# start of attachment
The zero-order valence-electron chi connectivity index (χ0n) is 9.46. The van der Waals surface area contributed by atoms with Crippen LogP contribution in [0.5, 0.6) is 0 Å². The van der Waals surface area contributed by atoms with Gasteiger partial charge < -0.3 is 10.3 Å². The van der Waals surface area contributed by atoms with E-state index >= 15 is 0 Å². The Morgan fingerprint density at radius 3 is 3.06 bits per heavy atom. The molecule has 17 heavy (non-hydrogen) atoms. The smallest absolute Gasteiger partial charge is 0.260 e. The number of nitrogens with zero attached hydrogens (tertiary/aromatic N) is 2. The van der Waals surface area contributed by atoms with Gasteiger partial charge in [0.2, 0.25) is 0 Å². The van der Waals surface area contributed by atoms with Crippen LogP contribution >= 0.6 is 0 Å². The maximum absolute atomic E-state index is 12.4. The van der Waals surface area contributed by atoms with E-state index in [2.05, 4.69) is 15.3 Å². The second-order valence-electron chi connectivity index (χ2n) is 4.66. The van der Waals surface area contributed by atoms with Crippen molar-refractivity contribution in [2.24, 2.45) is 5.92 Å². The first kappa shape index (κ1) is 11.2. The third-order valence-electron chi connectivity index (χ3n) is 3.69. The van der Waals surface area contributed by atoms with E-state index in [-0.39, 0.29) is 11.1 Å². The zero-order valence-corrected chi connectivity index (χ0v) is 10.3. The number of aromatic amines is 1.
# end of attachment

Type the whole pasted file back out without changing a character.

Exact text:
The zero-order valence-electron chi connectivity index (χ0n) is 9.46. The van der Waals surface area contributed by atoms with Crippen LogP contribution in [0.5, 0.6) is 0 Å². The van der Waals surface area contributed by atoms with Gasteiger partial charge < -0.3 is 10.3 Å². The van der Waals surface area contributed by atoms with E-state index >= 15 is 0 Å². The Morgan fingerprint density at radius 3 is 3.06 bits per heavy atom. The molecule has 17 heavy (non-hydrogen) atoms. The smallest absolute Gasteiger partial charge is 0.260 e. The number of nitrogens with zero attached hydrogens (tertiary/aromatic N) is 2. The van der Waals surface area contributed by atoms with Gasteiger partial charge in [0.2, 0.25) is 0 Å². The van der Waals surface area contributed by atoms with Crippen LogP contribution >= 0.6 is 0 Å². The maximum absolute atomic E-state index is 12.4. The van der Waals surface area contributed by atoms with E-state index in [2.05, 4.69) is 15.3 Å². The second-order valence-electron chi connectivity index (χ2n) is 4.66. The van der Waals surface area contributed by atoms with Crippen molar-refractivity contribution in [2.24, 2.45) is 5.92 Å². The first kappa shape index (κ1) is 11.2. The third-order valence-electron chi connectivity index (χ3n) is 3.69. The van der Waals surface area contributed by atoms with E-state index in [-0.39, 0.29) is 11.1 Å². The zero-order valence-corrected chi connectivity index (χ0v) is 10.3. The number of aromatic amines is 1.